Attachment inhibitor BMS-663068 does well in early study involving HIV-positive people

Michael Carter
Published: 28 August 2012

Treatment with BMS-663068, an experimental HIV-1 attachment inhibitor, achieves substantial reductions in viral load and has only mild side-effects, results of an eight-day study published in the online edition of the Journal of Infectious Diseases show.

The study involved 48 HIV-positive people, all of whom had a viral load above 5000 copies/ml. These participants were randomised to receive one of five doses of BMS-663068, with or without a 100mg ritonavir booster.

“Short-term dosing of BMS-663068 with or without ritonavir, resulted in substantial declines in plasma HIV-1 RNA levels in both antiretroviral-naïve and antiretroviral-experienced subjects,” comment the authors. All the investigational regimens achieved a drop of viral load of at least 1 log10.

BMS-663068 is a prodrug of the attachment inhibitor BMS-626529. It binds to gp120, a glycoprotein in HIV, preventing the attachment of HIV to CD4 cells. Studies conducted in HIV-negative volunteers showed that BMS-663068 was rapidly converted into the active drug, BMS-626529, with good absorption. The use of a ritonavir booster was shown to enhance exposure to BMS-626529.

Investigators wanted to find out more about the anti-HIV activity, pharmacokinetics and safety of BMS-663068 in HIV-positive people. They therefore designed an eight-day monotherapy study.

Healthy HIV-positive adults were randomised to receive one of five doses of BMS-663068, each of which was taken with food:

  • 600mg BMS-663068 plus 100mg ritonavir every twelve hours.
  • 1200mg BMS-663068 plus 100mg ritonavir at bedtime.
  • 1200mg BMS-663068 plus 100mg ritonavir every twelve hours.
  • 1200mg BMS-663068 plus 100mg ritonavir every morning.
  • 1200mg BMS-663068 without a ritonavir booster every twelve hours.

The participants were admitted to a clinical facility where they remained for eleven days. They returned for further evaluation on day 15 and again on day 50.

Viral load was monitored before entry to the study, between days 1 and 11, and again on days 15 and 50. CD4 cell count was measured on days 1, 8, 15 and 50. Blood samples were regularly monitored to assess the participants’ susceptibility to the therapy (IC50). Maximum, minimum and steady-state concentrations of the therapy were assessed at regular intervals.

Approximately 70% of participants had never taken HIV therapy before. Median baseline viral load was 25,000 copies/ml, and the median CD4 cell count was 432 cells/mm3.

Overall, there was an increase in viral load during days two and three of therapy. “The etiology for these observations is unknown but is possibly associated with the unique mechanism of action of an attachment inhibitor that binds to the gp120 molecule and does not allow the virus to bind to host cells, thereby resulting in an initial increase of circulating HIV-1 virons detectable in plasma,” suggest the authors.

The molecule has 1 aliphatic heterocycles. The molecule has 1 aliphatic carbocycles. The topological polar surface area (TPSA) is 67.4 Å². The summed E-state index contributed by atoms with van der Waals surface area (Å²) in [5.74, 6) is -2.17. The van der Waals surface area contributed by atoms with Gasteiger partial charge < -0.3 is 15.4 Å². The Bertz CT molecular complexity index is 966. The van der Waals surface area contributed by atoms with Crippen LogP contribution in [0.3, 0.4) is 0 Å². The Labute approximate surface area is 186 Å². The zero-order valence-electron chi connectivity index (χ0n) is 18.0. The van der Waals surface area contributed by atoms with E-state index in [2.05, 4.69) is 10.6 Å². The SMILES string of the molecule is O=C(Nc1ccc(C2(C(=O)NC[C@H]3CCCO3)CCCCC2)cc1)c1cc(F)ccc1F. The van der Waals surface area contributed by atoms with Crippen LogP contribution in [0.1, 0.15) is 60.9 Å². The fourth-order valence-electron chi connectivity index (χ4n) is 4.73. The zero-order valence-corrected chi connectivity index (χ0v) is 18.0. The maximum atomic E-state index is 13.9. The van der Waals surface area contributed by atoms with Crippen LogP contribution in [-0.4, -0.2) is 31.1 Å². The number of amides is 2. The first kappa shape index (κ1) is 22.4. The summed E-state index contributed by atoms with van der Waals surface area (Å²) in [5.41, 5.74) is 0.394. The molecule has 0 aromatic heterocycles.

However, viral load then fell up to day 15 in all treatment groups. It had returned to baseline values by day 50.

The median fall in viral load ranged between 1.21 log10 for the participants taking unboosted BMS-663068 to 1.73 log10 among the participants treated with 1200mg BMS-663068 twice daily with ritonavir.

The authors believe that the poorer virological response in people taking the unboosted drug was because four individuals had reduced susceptibility to BMS-663068. When these participants were excluded from analysis, no significant differences in anti-HIV activity were observed between this and the other treatment arms. Nor did the efficacy of the treatment differ between treatment-naive and treatment-experienced patients.

“Drug susceptibility at baseline has previously been shown to be an important determinant of viral response with this class of drug,” note the researchers.

A viral load below 400 copies/ml was achieved by 18 participants. None of the people with reduced drug susceptibility achieved a viral load below this level.

By day eight, there had been increases in CD4 cell count in all the study arms (between 23 and 130 cells/mm3). However, the investigators were unclear as to the clinical significance of these changes.

Pharmacokinetic analysis showed that use of a ritonavir booster led to only modest increases in drug exposure, which did not translate to improved virological control. “These findings support the further investigation of lower doses of BMS-663068 given without ritonavir in subjects with susceptible virus at baseline,” write the authors.

The treatment appeared to be safe. Two-thirds of patients developed treatment-related side-effects. But these were all mild or moderate. The most frequent were headache, rash and an urgent need to urinate.

“This proof-of-concept study demonstrates the potent antiviral activity of the novel attachment inhibitor prodrug BMS-663068,” conclude the authors. “These data, together with the favourable pharmacokinetic profile and generally good tolerability observed in this study, support the further clinical development of BMS-663068 in combination antiretroviral therapy. A phase IIb study of BMS-663068 in treatment-experienced subjects (NCT01384734) is currently ongoing.”

Reference

Nettles RE et al. Pharmacodynamics, safety, and pharmacokinetics of BMS-663068 an oral HIV-1 attachment inhibitor in HIV-1 infected subjects. J Infect Dis, online edition. DOI: 10.1093/infdis/jis432, 2012.